Get 1 more page view just for clicking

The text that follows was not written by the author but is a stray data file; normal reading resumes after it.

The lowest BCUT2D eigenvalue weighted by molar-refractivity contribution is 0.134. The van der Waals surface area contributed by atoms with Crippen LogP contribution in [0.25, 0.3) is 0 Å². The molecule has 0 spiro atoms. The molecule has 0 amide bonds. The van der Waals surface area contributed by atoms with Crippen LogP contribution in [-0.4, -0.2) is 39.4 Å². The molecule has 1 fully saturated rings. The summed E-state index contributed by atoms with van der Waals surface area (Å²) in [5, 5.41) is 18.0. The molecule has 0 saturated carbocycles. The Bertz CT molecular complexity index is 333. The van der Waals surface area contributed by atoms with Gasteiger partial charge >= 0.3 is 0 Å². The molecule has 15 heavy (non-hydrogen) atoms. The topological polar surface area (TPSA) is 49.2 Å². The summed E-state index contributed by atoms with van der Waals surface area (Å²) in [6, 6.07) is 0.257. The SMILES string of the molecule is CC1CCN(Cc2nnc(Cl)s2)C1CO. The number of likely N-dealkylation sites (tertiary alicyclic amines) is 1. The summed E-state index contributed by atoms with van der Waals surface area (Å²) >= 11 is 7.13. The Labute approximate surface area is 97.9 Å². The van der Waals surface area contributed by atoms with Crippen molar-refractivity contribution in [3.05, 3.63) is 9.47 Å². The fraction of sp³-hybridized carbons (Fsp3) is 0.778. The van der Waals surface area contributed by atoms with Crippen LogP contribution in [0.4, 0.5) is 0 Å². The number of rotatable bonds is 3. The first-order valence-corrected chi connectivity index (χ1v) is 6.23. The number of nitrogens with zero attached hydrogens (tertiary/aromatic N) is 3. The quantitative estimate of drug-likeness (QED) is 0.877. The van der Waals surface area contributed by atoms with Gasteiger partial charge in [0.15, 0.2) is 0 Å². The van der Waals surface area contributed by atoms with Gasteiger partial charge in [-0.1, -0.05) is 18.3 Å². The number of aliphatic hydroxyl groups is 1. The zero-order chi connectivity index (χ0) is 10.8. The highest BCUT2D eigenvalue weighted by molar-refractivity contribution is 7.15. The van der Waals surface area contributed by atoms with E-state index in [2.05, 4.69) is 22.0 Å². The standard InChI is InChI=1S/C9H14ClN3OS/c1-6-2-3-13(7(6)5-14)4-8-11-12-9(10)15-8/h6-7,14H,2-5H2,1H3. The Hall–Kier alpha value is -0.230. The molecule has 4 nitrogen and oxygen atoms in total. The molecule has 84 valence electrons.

to like us on Facebook